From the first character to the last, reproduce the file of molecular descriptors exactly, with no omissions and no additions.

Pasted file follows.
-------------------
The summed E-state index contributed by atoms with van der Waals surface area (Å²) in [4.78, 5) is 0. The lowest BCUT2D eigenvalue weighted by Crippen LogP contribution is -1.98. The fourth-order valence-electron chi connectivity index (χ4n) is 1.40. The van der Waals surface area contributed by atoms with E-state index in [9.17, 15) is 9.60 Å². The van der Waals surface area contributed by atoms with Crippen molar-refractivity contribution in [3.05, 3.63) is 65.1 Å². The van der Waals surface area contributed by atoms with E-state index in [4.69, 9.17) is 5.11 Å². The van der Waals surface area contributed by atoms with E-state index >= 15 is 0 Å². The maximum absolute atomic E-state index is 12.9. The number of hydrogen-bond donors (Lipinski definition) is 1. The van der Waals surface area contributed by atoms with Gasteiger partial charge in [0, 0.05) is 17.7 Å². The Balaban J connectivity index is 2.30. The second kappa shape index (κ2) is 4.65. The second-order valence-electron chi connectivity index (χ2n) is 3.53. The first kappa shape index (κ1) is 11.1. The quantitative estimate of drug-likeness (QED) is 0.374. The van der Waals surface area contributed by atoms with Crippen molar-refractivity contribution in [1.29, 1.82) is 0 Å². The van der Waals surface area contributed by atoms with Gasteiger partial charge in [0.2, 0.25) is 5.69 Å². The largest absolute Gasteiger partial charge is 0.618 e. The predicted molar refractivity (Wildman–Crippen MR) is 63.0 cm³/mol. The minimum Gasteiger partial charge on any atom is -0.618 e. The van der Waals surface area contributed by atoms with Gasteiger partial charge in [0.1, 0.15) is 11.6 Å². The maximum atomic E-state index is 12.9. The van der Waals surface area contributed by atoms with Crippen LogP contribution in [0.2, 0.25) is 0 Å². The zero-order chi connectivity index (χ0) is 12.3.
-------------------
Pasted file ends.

The summed E-state index contributed by atoms with van der Waals surface area (Å²) in [4.78, 5) is 0. The lowest BCUT2D eigenvalue weighted by Crippen LogP contribution is -1.98. The fourth-order valence-electron chi connectivity index (χ4n) is 1.40. The van der Waals surface area contributed by atoms with E-state index in [9.17, 15) is 9.60 Å². The van der Waals surface area contributed by atoms with Crippen molar-refractivity contribution in [3.05, 3.63) is 65.1 Å². The van der Waals surface area contributed by atoms with E-state index in [4.69, 9.17) is 5.11 Å². The van der Waals surface area contributed by atoms with E-state index >= 15 is 0 Å². The maximum absolute atomic E-state index is 12.9. The number of hydrogen-bond donors (Lipinski definition) is 1. The van der Waals surface area contributed by atoms with Gasteiger partial charge in [0, 0.05) is 17.7 Å². The Balaban J connectivity index is 2.30. The second kappa shape index (κ2) is 4.65. The second-order valence-electron chi connectivity index (χ2n) is 3.53. The first kappa shape index (κ1) is 11.1. The quantitative estimate of drug-likeness (QED) is 0.374. The van der Waals surface area contributed by atoms with Crippen molar-refractivity contribution in [1.29, 1.82) is 0 Å². The van der Waals surface area contributed by atoms with Gasteiger partial charge in [0.2, 0.25) is 5.69 Å². The largest absolute Gasteiger partial charge is 0.618 e. The predicted molar refractivity (Wildman–Crippen MR) is 63.0 cm³/mol. The minimum Gasteiger partial charge on any atom is -0.618 e. The van der Waals surface area contributed by atoms with Gasteiger partial charge in [0.1, 0.15) is 11.6 Å². The maximum atomic E-state index is 12.9. The van der Waals surface area contributed by atoms with Crippen LogP contribution in [0.2, 0.25) is 0 Å². The zero-order chi connectivity index (χ0) is 12.3.